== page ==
The Middle Kingdom-Mentuhotep II-Part 3

September 2, 2019by admin0

The Middle Kingdom-Mentuhotep II-Part 3

We continue exploring the funerary temple of Mentuhotep II and the middle kingdom.

. Once past the entrance, a descending corridor, a few dozen meters long, leads to the burial chamber.

Investigated by Naville in 1906 then by Arnold in 1971, the corridor has numerous niches on the side walls where six hundred wooden figures were placed that reproduce models of shops, bakeries, and boats that belonged to the funerary outfit.

The burial chamber is built in granite with a sloping ceiling. Most of the room was occupied by an alabaster chapel which could be accessed from a double-leaf wooden door.

The absence of a sarcophagus in it was interpreted by Naville as a symbolic chamber for the royal Ka. Arnold came to a different conclusion by referring to another curious discovery.

The Middle Kingdom

In 1899, Howard Carter, the discoverer of Tutankhamun’s tomb, was making a ride to the front of the courtyard of the Mentuhotep II complex when suddenly the horse stumbled over something, dropped to check that the horse had not been injured, Carter an extraordinary discovery, the entrance to the subsoil that the Arabs later called, “Bab el-hussan”,  (tomb of the horse ).

At first it looked like a ditch in the open air and then continued in a corridor made of raw bricks with a vaulted ceiling. Carter stepped inside and, at a depth of about 17 meters, discovered a door sealed by a 4-meter-wide brick wall.

Behind the dam the passage continued for a stretch towards the west and then bent to the north in the terminal part. At the point where the passage turned Carter discovered a well about 2 meters deep with the remains of a wooden box on the bottom bearing the name of Mentuhotep.

The corridor continues up to another well on the floor of which is the entrance to the burial chamber located under the temple.

Inside, the remains of an empty sarcophagus, inscriptions, ceramic objects and animal bones that were probably offered in sacrifice were found.

But the surprise was the discovery of a more precious object of all, wrapped in fine linen, a polychrome limestone statue depicting a seated man.

The statue depicts Mentuhotep II with the crown of Lower Egypt, this has become one of the most famous finds kept in the Cairo Museum and marked with the initials JR 36.1957. And here the conclusion reached by Arnold, this would be a symbolic tomb built perhaps during a sed party of Mentuhotep II.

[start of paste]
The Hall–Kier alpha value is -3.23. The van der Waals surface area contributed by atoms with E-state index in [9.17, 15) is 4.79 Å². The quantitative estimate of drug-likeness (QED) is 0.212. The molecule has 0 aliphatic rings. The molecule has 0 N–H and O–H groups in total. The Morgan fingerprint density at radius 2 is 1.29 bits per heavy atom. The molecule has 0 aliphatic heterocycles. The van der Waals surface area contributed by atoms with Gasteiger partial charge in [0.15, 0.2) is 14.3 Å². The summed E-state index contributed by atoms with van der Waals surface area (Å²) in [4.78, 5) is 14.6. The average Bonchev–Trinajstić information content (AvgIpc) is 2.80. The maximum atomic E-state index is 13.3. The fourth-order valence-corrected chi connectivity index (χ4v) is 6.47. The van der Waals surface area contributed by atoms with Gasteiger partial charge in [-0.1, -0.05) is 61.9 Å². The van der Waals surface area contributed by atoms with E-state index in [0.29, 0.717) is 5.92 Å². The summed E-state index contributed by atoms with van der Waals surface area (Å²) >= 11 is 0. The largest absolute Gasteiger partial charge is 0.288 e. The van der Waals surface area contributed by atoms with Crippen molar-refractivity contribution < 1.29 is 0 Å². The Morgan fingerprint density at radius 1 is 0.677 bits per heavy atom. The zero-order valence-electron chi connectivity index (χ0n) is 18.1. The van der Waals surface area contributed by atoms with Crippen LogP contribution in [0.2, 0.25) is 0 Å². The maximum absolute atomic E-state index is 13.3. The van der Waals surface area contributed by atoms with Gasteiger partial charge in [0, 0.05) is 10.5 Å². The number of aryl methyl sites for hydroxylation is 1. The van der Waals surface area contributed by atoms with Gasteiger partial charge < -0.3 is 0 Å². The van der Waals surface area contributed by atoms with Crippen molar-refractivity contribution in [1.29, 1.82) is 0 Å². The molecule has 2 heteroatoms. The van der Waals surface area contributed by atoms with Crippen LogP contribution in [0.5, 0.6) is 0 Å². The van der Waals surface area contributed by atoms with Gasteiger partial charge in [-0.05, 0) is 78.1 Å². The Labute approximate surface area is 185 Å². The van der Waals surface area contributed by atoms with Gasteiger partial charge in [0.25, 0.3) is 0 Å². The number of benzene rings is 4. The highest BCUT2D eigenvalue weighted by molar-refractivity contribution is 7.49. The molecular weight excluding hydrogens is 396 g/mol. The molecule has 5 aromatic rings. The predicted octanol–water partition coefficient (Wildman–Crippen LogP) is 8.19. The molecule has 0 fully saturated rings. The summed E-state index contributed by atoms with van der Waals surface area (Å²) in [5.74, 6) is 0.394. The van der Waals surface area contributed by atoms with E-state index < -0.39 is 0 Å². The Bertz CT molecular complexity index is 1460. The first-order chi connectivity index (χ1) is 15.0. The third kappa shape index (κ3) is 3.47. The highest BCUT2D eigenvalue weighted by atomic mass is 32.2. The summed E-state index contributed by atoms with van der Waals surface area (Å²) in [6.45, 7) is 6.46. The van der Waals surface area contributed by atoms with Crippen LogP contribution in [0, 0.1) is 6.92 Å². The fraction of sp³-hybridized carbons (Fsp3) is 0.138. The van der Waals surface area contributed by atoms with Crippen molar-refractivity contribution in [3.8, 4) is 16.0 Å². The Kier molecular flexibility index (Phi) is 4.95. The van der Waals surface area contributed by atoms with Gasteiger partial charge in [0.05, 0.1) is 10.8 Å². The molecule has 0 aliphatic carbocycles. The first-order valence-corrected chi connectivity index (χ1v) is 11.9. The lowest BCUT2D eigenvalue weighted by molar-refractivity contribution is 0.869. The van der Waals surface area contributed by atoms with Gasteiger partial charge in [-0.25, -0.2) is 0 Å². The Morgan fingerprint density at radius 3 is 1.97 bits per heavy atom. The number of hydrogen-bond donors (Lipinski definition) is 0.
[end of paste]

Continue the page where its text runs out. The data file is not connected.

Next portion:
On the upper terrace of the monument, according to Naville, a small pyramid would have stood out, Arnold objected that, in the absence of at least one fragment of rock presenting a typical pyramid inclination, on the top of the temple there was a massive rectangular construction with a low crowning terrace, all representing the primitive hill in a stylized form.

Stadelmann put forward another hypothesis, on the last terrace a sandhill with trees would have found a place, according to his re-elaboration everything would have represented a fusion of the primitive hill and the tomb of Osiris, god of the dead.

Independently of the various assumptions, many doubts still persist, motivated by another important discovery of a document dating back over a thousand years later.

As noted following the increasing episodes of tomb looting, the sovereigns tried to remedy it by ordering periodic inspections of the various tombs.

From the Papyrus Abbot, dating back to the time of Ramesses IX, we learn: << Eighteenth day of the third month of the flood season, in the sixteenth year of the reign of the sovereign of Upper and Lower Egypt, the lord of the two countries Neferkare Stepenre .. …. who lives for a long time, who enjoys good health and is prosperous …….. son of Ra ….. Rameses Miamun …… pyramids, tombs …… visited by inspectors ….. >>.

In the document, the Mentuhotep II complex is expressly defined as a pyramid.

Despite this, doubts also linger because the Papyrus Abbot also names other tombs of the 11th dynasty as pyramids, which in reality are not at all. Graffiti dating back to the New Kingdom discovered in the surroundings, which refer to the tomb of Mentuhotep II, recall a terrace surmounted by an obelisk complete with pyramidion.

Everything probably comes from a misunderstanding, in the past, by describing the tomb of a sovereign, the scribes used to match the name to the name of the pyramid, it is probable that the thing continued even when the tomb of the sovereign was no longer a pyramid.

However, it is undeniable that the original shape of this monument inspired the later architects. This is evidenced by the fact that about half a century later, right next to that of Mentuhotep II, the terraced temple of Queen Hatshepsut of the XVIII dynasty was built.

I want to add a curiosity that happened to me in my hands by scrolling through the magazine “Il Fatto Storico” which refers to an illegal find discovered by the police on April 23, 2014. Just 150 meters from the temple of Seti I in Abydos, some tomb robbers they were digging what turned out to be a limestone funerary chapel, it emerged from the inscriptions that it is a chapel of the pharaoh Nebhepetre Mentuhotep II dedicated to Khenti-Amentiu, ancient deity of Abydos.

The discovery bears considerable importance not many testimonies of the sovereign to Abydos, apart from some remains found in the necropolis of Kom El Sultan. The chapel extends below a house where a cistern for wastewater, dating back to 1935, seriously damaged the walls.

The last 5 photos come from the aforementioned magazine and are from the Luxor Times.

By: Piero Cargnino

Sources and bibliography:

Miroslav Verner, “The mystery of the pyramids” Newton & Compton editor, 2002
Web – The Historical Fact, Daily History, and Archeology)
(Photo by Luxor Times)

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